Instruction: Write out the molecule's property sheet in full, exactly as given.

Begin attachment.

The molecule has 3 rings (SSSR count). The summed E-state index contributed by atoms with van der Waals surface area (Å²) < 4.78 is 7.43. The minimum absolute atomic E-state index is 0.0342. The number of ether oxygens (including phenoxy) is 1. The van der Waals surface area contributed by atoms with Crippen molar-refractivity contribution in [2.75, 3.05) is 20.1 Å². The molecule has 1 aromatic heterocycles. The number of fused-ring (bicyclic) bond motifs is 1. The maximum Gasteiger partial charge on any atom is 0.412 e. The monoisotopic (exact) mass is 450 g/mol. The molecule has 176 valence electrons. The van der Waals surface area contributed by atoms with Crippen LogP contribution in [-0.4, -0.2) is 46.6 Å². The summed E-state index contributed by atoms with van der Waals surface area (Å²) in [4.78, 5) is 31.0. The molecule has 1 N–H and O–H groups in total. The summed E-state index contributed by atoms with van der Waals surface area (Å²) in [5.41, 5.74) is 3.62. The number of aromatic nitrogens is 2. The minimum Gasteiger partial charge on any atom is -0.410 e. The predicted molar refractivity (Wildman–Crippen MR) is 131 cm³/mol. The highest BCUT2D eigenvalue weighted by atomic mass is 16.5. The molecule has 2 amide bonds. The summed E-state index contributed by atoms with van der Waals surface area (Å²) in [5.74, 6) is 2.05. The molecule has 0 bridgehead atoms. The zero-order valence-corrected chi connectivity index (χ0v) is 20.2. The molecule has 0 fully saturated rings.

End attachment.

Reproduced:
The molecule has 3 rings (SSSR count). The summed E-state index contributed by atoms with van der Waals surface area (Å²) < 4.78 is 7.43. The minimum absolute atomic E-state index is 0.0342. The number of ether oxygens (including phenoxy) is 1. The van der Waals surface area contributed by atoms with Crippen molar-refractivity contribution in [2.75, 3.05) is 20.1 Å². The molecule has 1 aromatic heterocycles. The number of fused-ring (bicyclic) bond motifs is 1. The maximum Gasteiger partial charge on any atom is 0.412 e. The monoisotopic (exact) mass is 450 g/mol. The molecule has 176 valence electrons. The van der Waals surface area contributed by atoms with Crippen LogP contribution in [-0.4, -0.2) is 46.6 Å². The summed E-state index contributed by atoms with van der Waals surface area (Å²) in [4.78, 5) is 31.0. The molecule has 1 N–H and O–H groups in total. The summed E-state index contributed by atoms with van der Waals surface area (Å²) in [5.41, 5.74) is 3.62. The number of aromatic nitrogens is 2. The minimum Gasteiger partial charge on any atom is -0.410 e. The predicted molar refractivity (Wildman–Crippen MR) is 131 cm³/mol. The highest BCUT2D eigenvalue weighted by atomic mass is 16.5. The molecule has 2 amide bonds. The summed E-state index contributed by atoms with van der Waals surface area (Å²) in [5.74, 6) is 2.05. The molecule has 0 bridgehead atoms. The zero-order valence-corrected chi connectivity index (χ0v) is 20.2. The molecule has 0 fully saturated rings.